Today, I finally get to go back home. After more than a month here on the fire lines in a Northern California, I am very happy to be going home. The first picture is what we wore while searching burned out buildings for bodies. The other pictures are of our mobile kitchen that feed us every night. When out in the field, businesses would come out and feed us, many pizza places came and fed us. The last day, one of the residents who was lost everything but his grill, brought his bbq grill out and fed us all. That was probably the best chicken I have ever had. It is times like this that makes you tear up, because you realize that even though they lost everything, they are willing to give you what little they have. Please don’t forget about these people. Please continue to pray for them.
You would be surprised at the amount of animals that have come up to us. We are still here in Paradise, CA. We have been going through the thousands of homes looking for bodies. They estimated 9,000 homes were lost. So, far 71 people have died and over 1000 are missing. The last 3 pictures are before and after. I didn’t want to put those first, because there are already too many pictures like that. I think the animals that survived are much better first picture. Next week they are predicting rain, which will be a welcome sight, but the heavy rain predicted for next weekend could be even more devastating. Keep these people in your prayers.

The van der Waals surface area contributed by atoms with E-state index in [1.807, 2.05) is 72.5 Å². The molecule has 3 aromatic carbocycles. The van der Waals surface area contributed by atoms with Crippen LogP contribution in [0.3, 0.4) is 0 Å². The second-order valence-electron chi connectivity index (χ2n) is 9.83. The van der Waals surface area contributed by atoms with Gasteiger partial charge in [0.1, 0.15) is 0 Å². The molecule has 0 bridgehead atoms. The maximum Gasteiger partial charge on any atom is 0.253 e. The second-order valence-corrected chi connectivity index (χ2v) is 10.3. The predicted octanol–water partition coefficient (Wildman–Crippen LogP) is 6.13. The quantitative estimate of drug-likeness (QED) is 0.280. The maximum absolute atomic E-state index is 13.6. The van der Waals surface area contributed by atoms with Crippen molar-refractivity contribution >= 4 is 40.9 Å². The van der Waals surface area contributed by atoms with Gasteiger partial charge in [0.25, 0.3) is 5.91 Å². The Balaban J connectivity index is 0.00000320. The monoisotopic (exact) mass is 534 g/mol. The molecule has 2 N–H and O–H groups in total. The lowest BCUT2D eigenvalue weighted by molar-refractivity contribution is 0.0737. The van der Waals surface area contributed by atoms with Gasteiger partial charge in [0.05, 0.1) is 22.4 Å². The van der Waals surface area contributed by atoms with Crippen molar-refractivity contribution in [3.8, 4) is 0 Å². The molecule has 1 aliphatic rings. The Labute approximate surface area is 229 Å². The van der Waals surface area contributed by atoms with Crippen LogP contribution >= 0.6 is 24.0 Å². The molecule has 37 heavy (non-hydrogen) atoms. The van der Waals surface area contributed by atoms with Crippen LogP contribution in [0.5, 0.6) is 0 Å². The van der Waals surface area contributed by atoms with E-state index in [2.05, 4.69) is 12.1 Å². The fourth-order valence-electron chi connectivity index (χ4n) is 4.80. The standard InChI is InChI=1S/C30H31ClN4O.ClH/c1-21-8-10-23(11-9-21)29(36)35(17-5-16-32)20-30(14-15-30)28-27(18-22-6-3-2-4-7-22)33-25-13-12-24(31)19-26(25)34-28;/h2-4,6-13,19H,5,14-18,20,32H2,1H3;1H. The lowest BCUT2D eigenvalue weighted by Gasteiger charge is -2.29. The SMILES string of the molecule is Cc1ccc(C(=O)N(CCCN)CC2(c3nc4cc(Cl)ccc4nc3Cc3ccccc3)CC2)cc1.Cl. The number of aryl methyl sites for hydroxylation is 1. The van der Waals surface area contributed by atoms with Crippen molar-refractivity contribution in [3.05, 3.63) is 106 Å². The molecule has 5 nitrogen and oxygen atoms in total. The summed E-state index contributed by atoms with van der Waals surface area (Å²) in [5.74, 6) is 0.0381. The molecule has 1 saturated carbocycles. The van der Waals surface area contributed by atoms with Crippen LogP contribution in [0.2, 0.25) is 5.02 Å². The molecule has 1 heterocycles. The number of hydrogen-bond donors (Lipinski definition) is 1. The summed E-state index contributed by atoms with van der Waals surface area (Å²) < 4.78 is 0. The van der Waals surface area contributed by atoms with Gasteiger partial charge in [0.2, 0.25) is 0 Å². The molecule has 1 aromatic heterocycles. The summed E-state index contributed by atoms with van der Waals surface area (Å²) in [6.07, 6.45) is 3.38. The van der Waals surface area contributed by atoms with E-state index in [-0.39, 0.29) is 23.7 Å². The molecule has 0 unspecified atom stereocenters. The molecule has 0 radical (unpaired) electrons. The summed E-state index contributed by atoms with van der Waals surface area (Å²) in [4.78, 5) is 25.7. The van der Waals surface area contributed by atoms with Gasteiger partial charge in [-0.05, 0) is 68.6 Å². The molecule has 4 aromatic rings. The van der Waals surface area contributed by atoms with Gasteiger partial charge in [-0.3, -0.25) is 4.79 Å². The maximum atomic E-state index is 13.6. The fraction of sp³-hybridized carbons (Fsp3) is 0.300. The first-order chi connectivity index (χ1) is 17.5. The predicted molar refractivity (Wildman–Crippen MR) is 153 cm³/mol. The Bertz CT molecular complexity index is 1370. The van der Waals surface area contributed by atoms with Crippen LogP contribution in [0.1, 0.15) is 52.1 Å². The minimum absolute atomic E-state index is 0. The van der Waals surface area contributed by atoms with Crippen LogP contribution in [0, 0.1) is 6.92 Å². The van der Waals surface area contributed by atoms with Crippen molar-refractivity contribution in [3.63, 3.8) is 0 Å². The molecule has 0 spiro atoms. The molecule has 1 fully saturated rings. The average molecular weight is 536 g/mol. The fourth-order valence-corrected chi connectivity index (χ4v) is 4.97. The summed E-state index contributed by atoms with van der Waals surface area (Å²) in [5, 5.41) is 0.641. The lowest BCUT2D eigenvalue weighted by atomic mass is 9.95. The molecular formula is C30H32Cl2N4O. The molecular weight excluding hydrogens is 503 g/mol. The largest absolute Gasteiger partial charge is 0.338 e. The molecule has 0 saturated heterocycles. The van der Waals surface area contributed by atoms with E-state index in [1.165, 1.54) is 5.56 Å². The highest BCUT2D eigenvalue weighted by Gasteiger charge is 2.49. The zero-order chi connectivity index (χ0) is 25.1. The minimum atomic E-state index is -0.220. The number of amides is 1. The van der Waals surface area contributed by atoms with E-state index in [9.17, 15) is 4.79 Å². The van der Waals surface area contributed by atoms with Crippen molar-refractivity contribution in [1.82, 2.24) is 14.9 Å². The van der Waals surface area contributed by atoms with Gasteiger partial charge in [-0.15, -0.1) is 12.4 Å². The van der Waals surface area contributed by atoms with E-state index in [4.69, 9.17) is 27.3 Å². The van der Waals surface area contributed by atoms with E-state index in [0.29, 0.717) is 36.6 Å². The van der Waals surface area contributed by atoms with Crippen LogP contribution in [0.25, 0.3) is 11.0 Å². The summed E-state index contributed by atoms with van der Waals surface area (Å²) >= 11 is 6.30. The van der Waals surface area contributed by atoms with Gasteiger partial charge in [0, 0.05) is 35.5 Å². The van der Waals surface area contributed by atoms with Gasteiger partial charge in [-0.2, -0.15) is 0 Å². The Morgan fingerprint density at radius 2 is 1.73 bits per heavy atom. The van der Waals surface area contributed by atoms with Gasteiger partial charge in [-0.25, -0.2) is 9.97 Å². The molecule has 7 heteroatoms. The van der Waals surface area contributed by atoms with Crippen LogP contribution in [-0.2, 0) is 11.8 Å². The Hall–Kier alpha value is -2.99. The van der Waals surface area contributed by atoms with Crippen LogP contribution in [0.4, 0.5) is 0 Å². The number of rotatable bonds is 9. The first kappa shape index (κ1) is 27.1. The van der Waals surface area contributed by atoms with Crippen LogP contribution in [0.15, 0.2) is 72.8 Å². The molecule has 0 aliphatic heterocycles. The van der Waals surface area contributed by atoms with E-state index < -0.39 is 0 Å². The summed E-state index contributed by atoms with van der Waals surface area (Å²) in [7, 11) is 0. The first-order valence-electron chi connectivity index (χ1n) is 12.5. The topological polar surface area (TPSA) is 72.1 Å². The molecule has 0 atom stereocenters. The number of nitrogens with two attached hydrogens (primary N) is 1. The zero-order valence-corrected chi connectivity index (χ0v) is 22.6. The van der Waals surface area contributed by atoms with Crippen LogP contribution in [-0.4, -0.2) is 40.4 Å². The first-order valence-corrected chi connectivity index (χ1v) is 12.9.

Northern California fire. This was taken a few hours ago, but because of the thick black smoke, it seems like night time. Looks pretty scary right? Currently there are a couple hundred people sheltering inside a Kmart. Reports are that most of the city of Paradise is gone. McDonalds burned down, Feather River hospital burned. This fire is currently at 25,000 acres and hasn’t even been 12 hours since it started. This fire is being pushed by high winds and is very erratic. Currently there are 7 major fires burning. So. Cal has 3 major fires burning. One will probably hit the ocean tonight. Heard of a new start near the CA/Oregon border.
Watching the birth of a tornado in South Dakota. It went from a stovepipe shaped tornado into a full wedge tornado. The first few frames we are behind it, you can see we got pretty close to it. The last picture is when it had strengthened into a major tornado, so we were in front of it. At that point the tornado was probably 1/2 a mile to a mile wide. That day I saw 5 tornadoes. 22 tornadoes in one day is still the record.
9 beef patties, 9 slices of cheese, tomato, lettuce and onion to make it healthy.
Tornado is forming. Should I get closer?
Spent the day out on the water. That whale came right up to the boat and waved.
These are going all be poured tonight. One of these bottles is over $10,000. I am going to make sure I get seconds or even thirds of that bottle.
Going to do a little ocean kayaking today.
Might be our last good meal for awhile. It is raining here in Santa Barbara, but the heavy stuff is still offshore.